Scientists have found evidence for a landmass that would have existed between 2,000 and 85 million years ago.
The found land, which researchers have already called Mauritia, eventually fragmented and vanished as the modern world started to take shape, BBC reports.
About 750 million years ago, the Earth’s landmass was all gathered in a huge single continent called Rodinia.
And despite they are now separated by ocean, India was once situated next to Madagascar.
So, now scientists hope that they have found evidence of a sliver of continent – also known as a microcontinent – that once lied between the two.
The researchers came to this conclusion after they have thoroughly studied grains of sand from the beaches of Mauritius.
They found out that those grains can be dated back to a volcanic eruption that took place about nine million years ago, as they contained minerals that were much older.
Professor Trond Torsvik, from the University of Oslo, Norway, said: “We found zircons that we extracted from the beach sands, and these are something you typically find in a continental crust. They are very old in age.”
“There’s no obvious local source for these zircons,” added Conall Mac Niocaill, a geologist at the University of Oxford, UK, who was not involved in the research.
Also, it does not seem as if the zircons rode to Mauritius on the wind, suggests Robert Duncan, a marine geologist at Oregon State University in Corvallis.
“There’s a remote possibility that they were wind blown, but they’re probably too large to have done so,” he adds.
The zircon dates back to between 1,970 and 600 million years ago, and the researchers supposed that they were remnants of ancient land that had reached the surface of the island during a volcanic eruption.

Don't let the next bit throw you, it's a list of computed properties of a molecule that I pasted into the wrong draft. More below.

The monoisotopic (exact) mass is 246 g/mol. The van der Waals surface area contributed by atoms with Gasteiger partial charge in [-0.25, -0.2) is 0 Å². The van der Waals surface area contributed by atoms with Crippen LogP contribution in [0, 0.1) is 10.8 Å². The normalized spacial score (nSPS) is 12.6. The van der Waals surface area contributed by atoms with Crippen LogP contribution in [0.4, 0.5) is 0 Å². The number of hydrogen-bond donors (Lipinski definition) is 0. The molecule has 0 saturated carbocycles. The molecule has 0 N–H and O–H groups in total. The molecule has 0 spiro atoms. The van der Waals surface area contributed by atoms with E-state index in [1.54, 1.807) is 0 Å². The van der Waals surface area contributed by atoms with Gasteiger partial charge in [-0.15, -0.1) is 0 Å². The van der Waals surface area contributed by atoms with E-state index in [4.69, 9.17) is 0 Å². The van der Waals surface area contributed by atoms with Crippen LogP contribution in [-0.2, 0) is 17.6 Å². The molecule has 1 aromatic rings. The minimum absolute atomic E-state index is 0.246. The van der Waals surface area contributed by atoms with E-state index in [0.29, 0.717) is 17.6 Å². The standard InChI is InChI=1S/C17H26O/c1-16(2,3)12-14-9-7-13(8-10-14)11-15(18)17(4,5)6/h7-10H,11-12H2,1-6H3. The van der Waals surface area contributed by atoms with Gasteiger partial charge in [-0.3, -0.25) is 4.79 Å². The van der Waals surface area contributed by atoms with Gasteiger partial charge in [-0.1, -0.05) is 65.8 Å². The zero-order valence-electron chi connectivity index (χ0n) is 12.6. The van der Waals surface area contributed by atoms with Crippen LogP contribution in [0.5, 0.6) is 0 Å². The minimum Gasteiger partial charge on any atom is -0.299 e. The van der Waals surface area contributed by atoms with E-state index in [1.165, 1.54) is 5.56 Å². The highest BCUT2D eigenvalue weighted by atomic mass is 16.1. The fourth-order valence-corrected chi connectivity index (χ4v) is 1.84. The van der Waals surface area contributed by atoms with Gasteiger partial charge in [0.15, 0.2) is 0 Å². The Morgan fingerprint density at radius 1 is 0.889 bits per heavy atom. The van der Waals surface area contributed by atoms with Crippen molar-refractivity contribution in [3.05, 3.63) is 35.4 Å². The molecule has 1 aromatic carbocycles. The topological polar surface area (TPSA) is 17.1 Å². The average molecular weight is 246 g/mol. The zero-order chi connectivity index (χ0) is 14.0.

Mr Torsvik revealed that he believed pieces of the found land could be also notices about 10km down beneath Mauritius and under a swathe of the Indian Ocean.
It would have spanned millions of years, from the Precambrian Era when land was barren and the life came to end to the age when dinosaurs roamed the Earth.
However, about 85m years ago, as India started to separate from Madagascar moving towards its current location, the microcontinent would have broken up, eventually disappearing beneath the floor of the Indian Ocean.
However, a small part could have survived.
“At the moment the Seychelles is a piece of granite, or continental crust, which is sitting practically in the middle of the Indian Ocean,” explained Mr Torsvik.
“But once upon a time, it was sitting north of Madagascar. And what we are saying is that maybe this was much bigger, and there are many of these continental fragments that are spread around in the ocean.”
The professor went on, adding that further research is needed to fully investigate what remains of this lost region.
He explained: “We need seismic data which can image the structure… this would be the ultimate proof. Or you can drill deep, but that would cost a lot of money.”